I mentioned the Dead Sea Scrolls earlier. Prior to their discovery, the oldest Biblical texts we had dated to about 1000 AD, so the Dead Sea Scrolls moved Biblical literature back 1100 years. I also posted recently on the Gospel of Judas. Scholars have known of its existence because a 3rd century priest named St Ireneaus mentioned it as an especially dubious heresy, yet it was not discovered until the 1970’s (on the black market), and not translated until 2 years ago–a span of over 1600 years.

  29. I want to post a weblink to a free Old Testament class offered via podcast/streaming video/text found at http://oyc.yale.edu/religious-studies/introduction-to-the-old-testament-hebrew-bible/

    It is a very academic approach to the Bible. I’ve listed to the first class and a half and found their approach wildly different from Sunday School approaches to the Bible. Some of the things that caught my attention: the Bible never claimed to be a moral book (unlike what you hear in Sunday School.)

  30. MH – I do not mean to infer that lack of evidence is evidence of lack. I also understand the lack of non-biblical mention of persons (circa 600 BC) is more the standard than exception. I don’t have a problem with that. In my world view, the existence of the brass plates would have been quite significant. I agree that the documents described in 1 Nephi 5 merit being inscribed onto metal plates. Precedence is not needed here. That said, it is certainly not common to put bible text onto metal. I am not aware of any other instance. Being written in Hebrew, they would have been relatively massive to contain writings thru King Zedekiah. Too massive and impractical to be used in regularly scheduled readings/study sessions IMO. Non-metalic scrolls would have been far more practical.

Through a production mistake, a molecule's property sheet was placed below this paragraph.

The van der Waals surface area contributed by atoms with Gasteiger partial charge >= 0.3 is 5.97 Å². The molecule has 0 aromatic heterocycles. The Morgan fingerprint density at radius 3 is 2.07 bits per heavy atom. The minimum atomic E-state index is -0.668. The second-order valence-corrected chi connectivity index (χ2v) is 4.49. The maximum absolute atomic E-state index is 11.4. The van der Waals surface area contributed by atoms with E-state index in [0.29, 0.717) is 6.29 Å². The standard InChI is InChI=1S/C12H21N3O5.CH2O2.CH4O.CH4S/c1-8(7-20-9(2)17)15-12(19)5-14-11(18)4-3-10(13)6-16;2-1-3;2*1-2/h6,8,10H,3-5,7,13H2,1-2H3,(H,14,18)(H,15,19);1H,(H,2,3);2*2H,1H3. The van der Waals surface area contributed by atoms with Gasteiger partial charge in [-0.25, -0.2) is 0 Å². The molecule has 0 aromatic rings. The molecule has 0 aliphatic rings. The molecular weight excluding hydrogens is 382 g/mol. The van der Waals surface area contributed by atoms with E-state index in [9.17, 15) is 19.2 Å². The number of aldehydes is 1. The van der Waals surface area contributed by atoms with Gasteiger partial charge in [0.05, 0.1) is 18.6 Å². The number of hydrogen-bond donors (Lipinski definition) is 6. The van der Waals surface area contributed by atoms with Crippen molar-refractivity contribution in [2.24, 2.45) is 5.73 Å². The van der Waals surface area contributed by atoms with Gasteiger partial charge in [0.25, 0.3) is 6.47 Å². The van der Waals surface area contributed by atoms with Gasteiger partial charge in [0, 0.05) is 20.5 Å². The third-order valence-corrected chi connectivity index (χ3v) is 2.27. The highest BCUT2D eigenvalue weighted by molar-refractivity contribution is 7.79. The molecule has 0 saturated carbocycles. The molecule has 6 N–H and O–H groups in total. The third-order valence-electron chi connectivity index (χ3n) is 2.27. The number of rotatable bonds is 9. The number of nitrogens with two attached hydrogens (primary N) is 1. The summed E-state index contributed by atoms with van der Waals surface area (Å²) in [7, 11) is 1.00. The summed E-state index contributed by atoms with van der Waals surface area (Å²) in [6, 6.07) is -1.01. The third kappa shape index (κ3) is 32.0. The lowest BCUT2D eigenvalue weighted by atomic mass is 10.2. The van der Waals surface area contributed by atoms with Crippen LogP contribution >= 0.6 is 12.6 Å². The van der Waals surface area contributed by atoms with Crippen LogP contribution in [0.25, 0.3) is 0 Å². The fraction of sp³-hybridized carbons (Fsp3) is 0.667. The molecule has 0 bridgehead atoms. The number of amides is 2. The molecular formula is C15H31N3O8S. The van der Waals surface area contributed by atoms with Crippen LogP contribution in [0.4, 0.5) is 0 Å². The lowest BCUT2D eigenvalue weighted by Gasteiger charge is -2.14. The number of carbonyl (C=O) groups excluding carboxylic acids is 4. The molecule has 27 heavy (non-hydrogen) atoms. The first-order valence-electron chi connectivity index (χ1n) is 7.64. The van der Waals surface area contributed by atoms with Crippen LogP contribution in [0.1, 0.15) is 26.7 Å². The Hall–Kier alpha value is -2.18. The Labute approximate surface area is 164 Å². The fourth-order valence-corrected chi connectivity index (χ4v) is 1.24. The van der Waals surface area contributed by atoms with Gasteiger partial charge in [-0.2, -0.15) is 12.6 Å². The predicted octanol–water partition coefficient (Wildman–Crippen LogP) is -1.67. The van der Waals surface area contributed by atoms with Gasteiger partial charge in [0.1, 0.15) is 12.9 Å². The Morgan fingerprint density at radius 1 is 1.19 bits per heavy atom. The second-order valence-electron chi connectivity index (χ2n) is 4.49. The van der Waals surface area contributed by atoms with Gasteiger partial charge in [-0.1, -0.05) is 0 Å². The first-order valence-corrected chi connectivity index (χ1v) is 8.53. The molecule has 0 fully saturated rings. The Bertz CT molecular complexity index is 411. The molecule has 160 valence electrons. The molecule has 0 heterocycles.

31. Maybe the Assyrians found copies from the North (MH has some posts on the difference between possible scriptural stories from Israel and from Judah) more valuable as brass and their usual destruction was done as part of their policy of breaking apart subject nations. You are certainly right that they would be more ceremonial than practical.

  32. Bishop Rick,